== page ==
Even with all that stuff going on for Medvedev, this is still a tricky match. Korda has the same sense of urgency as a manatee, and probably eats more leafy greens judging by his lustrous follicles. Can he be found munching on seagrass in the canals of Florida? You tell me. Accurate comparisons aside, Korda is in his best form. He’s serving great which can bother Medvedev (some tough L’s to Opelka/Pospisil stand out), and he hits big enough in rallies and is consistent enough that he isn’t trying to beat the clock like Kokkinakis was against Murray. Korda should be the same in the fifth as he is in the fourth. Getting there is the tricky part. I do think he’ll win a set here, because Medvedev in his zeal against Millman did get himself broken a handful of times, and Korda’s backhand is way more effective than Millman’s. Expecting 4-5 sets here and this is a real good look at the title situation. If Med wins here in 4 and Djokovic looks hindered or vulnerable against Dimitrov, I think the favorite for the title switches. Medvedev in 4.

Tsitsipas vs Griekspoor :

Griekspoor beat Botic in straight sets, and the oddsmakers made him +800 against Tsitsipas. I get it, but I don’t like it. He’s really good at trading power and he’s in a great rhythm. Stefanos has been rolling, but against whom? Halys who was never regarded as a tour threat until he servebotted Djokovic? Hijikata whose progress I love but who would be a pickem against basically any Challenger champion? I’m loving Tsitsipas’ focus on the court, but I’m not sold on him being mentally strong yet when he’s playing for himself. Team Greece gave him much-needed structure, and the normal tour tends to devolve players thinking into combative “gotta beat him” or selfish “i wanna win nooooo” instincts depending on how the play is flowing. Individual sports are tough, and this will be a good visual of Tsitsipas’ level against a good challenge. Griekspoor can’t beat the best Tsitsipas, but the best Tsitsipas will need to show up to ensure that this isn’t a close contest. I think Tsitsipas will blink, and I don’t expect Griekspoor to be physically fatigued enough not to be able to hang in for a few sets. Tallon’s forehand can get a bit predictable going crosscourt and Tsitsipas can probably hurt him from there. Should be good though. Tsitsipas in 4.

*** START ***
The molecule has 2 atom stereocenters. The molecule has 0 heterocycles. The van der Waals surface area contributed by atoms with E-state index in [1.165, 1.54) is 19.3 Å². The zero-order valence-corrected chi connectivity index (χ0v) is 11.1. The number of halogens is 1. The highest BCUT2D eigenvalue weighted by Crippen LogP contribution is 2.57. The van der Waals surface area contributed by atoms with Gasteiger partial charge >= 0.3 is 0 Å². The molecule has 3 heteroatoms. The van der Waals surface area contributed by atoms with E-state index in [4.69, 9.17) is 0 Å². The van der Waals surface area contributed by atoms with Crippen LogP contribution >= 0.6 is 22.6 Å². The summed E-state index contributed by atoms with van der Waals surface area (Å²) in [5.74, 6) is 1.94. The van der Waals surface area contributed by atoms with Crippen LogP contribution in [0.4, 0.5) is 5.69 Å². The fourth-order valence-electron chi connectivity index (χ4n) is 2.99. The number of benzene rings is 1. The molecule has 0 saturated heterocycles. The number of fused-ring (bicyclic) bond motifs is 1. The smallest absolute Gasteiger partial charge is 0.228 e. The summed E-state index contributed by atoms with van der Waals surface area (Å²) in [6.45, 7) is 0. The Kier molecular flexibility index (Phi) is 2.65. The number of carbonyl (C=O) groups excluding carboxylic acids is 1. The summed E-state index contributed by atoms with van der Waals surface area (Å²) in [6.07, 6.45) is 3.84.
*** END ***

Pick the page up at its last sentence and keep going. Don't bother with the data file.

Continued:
Fucsovics vs Sinner :

Another -1000 classic. Fun fact : Fucsovics has beaten Sinner twice in the past three years, including in 2020 at this exact tournament. Their positions on tour have kinda fluctuated since then, but Sinner’s has gone steadily up and Fucsovics has been gone and back several times. He got a big boost from a quick win against Lloyd Harris, who was a bit flat in their second round. This is one where Fucsovics probably can’t win, because his backhand just isn’t that great, but I am always hesitant to predict a blowout where a player has had success in the past. Jannik is an overwhelming baseliner, and he’ll have a safe haven in Marton’s backhand. I’m interested to see if there’s a dynamic present that led to Fucsovics winning in the past. Sinner in 3-4.

Lehecka vs Norrie :